Middle EastPoliticsWar

Kurds aim for decentralized Syria in talks with government

The Syrian Democratic Council said on Saturday that it is seeking a roadmap for a decentralized Syria after meetings with the government in Damascus this week.

The SDC – the political arm of the U.S.-backed Kurd-led Syrian Democratic Forces, which controls more than 20 percent of the north and northeast, including some of Syria’s most oil- and gas-rich regions – said in a statement it had agreed to form joint committees with President Bashar al-Assad’s government “at various levels” to continue discussions, after talks on Thursday and Friday.

“The aim of this meeting was to lay the foundations for wider and more comprehensive dialogues to resolve all outstanding problems and resolve the Syrian crisis,” and to “chart a roadmap leading to a democratic and decentralized Syria,” the statement said.

Riad Darar, the co-chair of the SDC, told Al Jazeera that the council will pursue its goal of a new system for Syria in future talks.

“What took place was the outcome of an initiative that we took after Assad said that it is time for the SDF to get ready for dialogue or to fight,” Darar said. “We know that we are not ready to combat the Syrian government forces because our battle was against [Islamic State].”

“The main objective of these talks is to work together towards a new, democratic, decentralized Syria with a new system and a new form,” he added.

Darar said that no date was fixed for future talks.

Sihanouk Dibo, an adviser to the largest political party in northern Syria, the mainly Kurdish Democratic Union Party (PYD), said he expected the negotiations to be tough.

“It is still very early to talk of an agreement but we are working on it,” AFP reported Dibo as saying.

“The negotiations will be long and arduous because the Damascus regime is very centralized.”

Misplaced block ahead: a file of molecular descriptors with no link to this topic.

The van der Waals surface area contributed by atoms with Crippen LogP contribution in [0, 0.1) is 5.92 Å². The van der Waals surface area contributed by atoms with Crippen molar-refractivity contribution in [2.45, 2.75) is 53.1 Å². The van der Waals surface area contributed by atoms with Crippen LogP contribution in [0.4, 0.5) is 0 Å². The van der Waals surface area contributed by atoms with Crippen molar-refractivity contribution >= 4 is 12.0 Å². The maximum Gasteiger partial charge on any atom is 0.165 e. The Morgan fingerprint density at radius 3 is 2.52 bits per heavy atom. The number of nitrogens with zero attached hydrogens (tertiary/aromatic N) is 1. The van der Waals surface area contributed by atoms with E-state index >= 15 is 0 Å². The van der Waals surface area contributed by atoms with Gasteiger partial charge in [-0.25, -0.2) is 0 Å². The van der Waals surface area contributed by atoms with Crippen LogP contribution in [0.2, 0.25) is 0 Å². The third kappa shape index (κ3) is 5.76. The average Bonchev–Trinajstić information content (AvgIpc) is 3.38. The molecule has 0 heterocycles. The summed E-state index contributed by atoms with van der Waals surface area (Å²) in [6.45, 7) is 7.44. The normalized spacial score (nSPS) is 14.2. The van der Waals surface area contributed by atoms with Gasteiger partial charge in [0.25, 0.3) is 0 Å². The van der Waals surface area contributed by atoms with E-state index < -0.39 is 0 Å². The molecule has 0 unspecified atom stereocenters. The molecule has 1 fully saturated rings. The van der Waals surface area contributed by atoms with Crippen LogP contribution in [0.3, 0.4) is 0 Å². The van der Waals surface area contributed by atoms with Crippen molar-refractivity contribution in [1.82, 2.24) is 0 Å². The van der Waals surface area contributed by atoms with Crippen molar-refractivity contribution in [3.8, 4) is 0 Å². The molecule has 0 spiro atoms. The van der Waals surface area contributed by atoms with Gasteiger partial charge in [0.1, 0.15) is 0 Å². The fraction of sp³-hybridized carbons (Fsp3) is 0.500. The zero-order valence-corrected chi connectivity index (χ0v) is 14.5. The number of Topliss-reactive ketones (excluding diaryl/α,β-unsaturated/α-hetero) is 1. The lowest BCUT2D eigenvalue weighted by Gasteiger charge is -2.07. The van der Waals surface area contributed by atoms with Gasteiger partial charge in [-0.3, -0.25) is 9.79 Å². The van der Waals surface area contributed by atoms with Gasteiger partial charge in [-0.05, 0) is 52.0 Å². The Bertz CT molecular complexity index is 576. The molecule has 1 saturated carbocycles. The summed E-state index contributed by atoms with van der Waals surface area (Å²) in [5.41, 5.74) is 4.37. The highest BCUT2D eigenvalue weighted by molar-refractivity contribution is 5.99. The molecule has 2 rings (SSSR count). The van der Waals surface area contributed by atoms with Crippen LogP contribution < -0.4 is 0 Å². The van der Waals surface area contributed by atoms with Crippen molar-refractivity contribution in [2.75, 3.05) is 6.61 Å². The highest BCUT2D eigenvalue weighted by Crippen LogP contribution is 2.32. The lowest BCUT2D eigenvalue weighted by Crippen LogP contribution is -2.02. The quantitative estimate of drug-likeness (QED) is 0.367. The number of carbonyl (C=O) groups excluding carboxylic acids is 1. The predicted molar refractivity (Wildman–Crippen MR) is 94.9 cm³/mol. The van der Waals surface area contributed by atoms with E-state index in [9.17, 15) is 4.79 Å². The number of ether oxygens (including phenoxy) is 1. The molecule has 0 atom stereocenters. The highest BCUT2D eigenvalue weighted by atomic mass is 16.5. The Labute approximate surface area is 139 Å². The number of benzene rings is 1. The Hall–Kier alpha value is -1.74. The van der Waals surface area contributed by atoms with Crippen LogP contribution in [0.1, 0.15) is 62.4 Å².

Before civil war erupted in 2011, Syria had a highly centralized form of government which provided no constitutional recognition for the rights of the Kurds and other minorities.

But after government forces pulled out of Kurdish-majority areas in 2012, the Kurds to set up their own administrations, enabling them to implement longstanding demands such as Kurdish-language education.

The SDF formalized the new administrative arrangements in 2016 with the creation of autonomous cantons in areas under its control that it regards as a model for a federal system nationwide.

The Damascus government has opposed the scope of the self-rule sought by the Kurds but late last year Foreign Minister Walid Muallem said a “form of autonomy” was “negotiable.”

In late May, Assad said the government was prepared to open talks with the SDF but stressed that it remained ready to use force if necessary to ensure the return of government troops and state institutions to SDF-held areas.

Between them, Assad’s Russian-backed government and the SDF control around 90 percent of Syrian territory following major defeats for the rebels as well as Islamic State over the past two years.

Assad’s bluff may double as a gain for Syria’s Kurds

With reporting from AFP

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